Leila Seth’s Talking Of Justice is a compilation of many essays on some substantive matters close to her heart. Leila, who retired as the Chief Justice of Himachal Pradesh, shares with her readers detailed experiences of cases she was personally involved with and had a say in. The many subjects the book houses include the rights of women, children, prisoners and even gays. Gender sensitization within the judiciary, need for uniform civil code, judicial administration and the status of widows in the society are some other important subjects the author has focussed upon.


The book not just involves personal sketch of the stories, but rather it weaves in a detailed analysis complete with facts and figures which make those essays even more informative. Many essays have already appeared as newspaper columns, but the content has been edited, updated and rewritten for this book. Backed up with personal insights and facts, Talking of Justice delves deep into India’s laws and suggests some revisions to the same, and even offers ways in which the rights of people could be protected, especially of those who are marginalised and vulnerable.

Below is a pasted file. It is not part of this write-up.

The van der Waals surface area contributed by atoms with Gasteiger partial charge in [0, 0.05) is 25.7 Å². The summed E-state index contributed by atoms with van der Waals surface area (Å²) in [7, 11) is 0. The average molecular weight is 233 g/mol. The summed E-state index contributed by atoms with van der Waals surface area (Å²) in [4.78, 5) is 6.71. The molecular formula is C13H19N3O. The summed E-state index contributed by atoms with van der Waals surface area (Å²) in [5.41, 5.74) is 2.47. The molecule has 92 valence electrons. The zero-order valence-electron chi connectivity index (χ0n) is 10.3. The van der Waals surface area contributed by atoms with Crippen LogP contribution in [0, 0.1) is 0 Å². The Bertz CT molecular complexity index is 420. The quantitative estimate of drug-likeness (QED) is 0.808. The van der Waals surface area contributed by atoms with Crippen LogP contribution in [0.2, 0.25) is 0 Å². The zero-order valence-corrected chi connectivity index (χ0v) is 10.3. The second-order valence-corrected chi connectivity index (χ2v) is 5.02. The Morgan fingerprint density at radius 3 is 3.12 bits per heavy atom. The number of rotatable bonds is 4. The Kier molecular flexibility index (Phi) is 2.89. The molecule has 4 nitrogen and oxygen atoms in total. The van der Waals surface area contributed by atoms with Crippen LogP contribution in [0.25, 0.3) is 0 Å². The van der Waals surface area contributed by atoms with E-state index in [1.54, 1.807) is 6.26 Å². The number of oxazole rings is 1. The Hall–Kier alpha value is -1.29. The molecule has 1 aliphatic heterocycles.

The issues mentioned in the book are as real now as they were back then in those years, and the author in a very straightforward tone opines on these issues. Her documentation of the 2012 Justice Verma Committee, which was constituted after the Nirbhaya Delhi rape case, details the tumulous amount of hard work that went in creating and presenting the 631-page report in a span of 29 days. And this report had a lot more to offer than just law reforms; it sought police and educational reforms as well.

I’d recommend this book to anyone who wants to get an idea of how law works in some segments at least. Not all the functionalities are listed, but one can draw a somewhat clear picture based on what’s given.

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